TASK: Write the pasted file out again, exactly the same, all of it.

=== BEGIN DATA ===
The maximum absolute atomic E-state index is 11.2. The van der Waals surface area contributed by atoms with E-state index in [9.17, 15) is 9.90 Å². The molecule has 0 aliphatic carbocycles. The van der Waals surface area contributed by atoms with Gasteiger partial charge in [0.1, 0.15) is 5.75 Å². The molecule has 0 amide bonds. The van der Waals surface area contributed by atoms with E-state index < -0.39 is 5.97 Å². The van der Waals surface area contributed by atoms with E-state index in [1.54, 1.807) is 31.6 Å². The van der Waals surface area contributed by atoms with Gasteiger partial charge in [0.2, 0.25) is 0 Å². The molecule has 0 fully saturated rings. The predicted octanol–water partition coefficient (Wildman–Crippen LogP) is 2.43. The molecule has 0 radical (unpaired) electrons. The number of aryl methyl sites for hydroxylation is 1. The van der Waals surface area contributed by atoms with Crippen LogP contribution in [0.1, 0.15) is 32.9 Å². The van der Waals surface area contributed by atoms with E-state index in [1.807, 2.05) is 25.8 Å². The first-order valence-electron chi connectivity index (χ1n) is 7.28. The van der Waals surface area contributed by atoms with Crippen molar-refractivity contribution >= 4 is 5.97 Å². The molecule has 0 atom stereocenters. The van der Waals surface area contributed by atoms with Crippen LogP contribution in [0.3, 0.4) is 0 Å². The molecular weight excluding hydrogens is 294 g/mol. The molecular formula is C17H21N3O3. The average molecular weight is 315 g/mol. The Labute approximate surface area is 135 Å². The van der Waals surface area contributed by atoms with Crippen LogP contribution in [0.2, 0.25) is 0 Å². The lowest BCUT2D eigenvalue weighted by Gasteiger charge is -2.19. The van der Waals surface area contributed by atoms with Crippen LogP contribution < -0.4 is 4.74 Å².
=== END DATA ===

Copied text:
The maximum absolute atomic E-state index is 11.2. The van der Waals surface area contributed by atoms with E-state index in [9.17, 15) is 9.90 Å². The molecule has 0 aliphatic carbocycles. The van der Waals surface area contributed by atoms with Gasteiger partial charge in [0.1, 0.15) is 5.75 Å². The molecule has 0 amide bonds. The van der Waals surface area contributed by atoms with E-state index < -0.39 is 5.97 Å². The van der Waals surface area contributed by atoms with E-state index in [1.54, 1.807) is 31.6 Å². The van der Waals surface area contributed by atoms with Gasteiger partial charge in [0.2, 0.25) is 0 Å². The molecule has 0 fully saturated rings. The predicted octanol–water partition coefficient (Wildman–Crippen LogP) is 2.43. The molecule has 0 radical (unpaired) electrons. The number of aryl methyl sites for hydroxylation is 1. The van der Waals surface area contributed by atoms with Crippen LogP contribution in [0.1, 0.15) is 32.9 Å². The van der Waals surface area contributed by atoms with E-state index in [1.807, 2.05) is 25.8 Å². The first-order valence-electron chi connectivity index (χ1n) is 7.28. The van der Waals surface area contributed by atoms with Crippen molar-refractivity contribution >= 4 is 5.97 Å². The molecule has 0 atom stereocenters. The van der Waals surface area contributed by atoms with Crippen LogP contribution in [0.3, 0.4) is 0 Å². The molecular weight excluding hydrogens is 294 g/mol. The molecular formula is C17H21N3O3. The average molecular weight is 315 g/mol. The Labute approximate surface area is 135 Å². The van der Waals surface area contributed by atoms with Crippen LogP contribution in [0.2, 0.25) is 0 Å². The lowest BCUT2D eigenvalue weighted by Gasteiger charge is -2.19. The van der Waals surface area contributed by atoms with Crippen LogP contribution < -0.4 is 4.74 Å².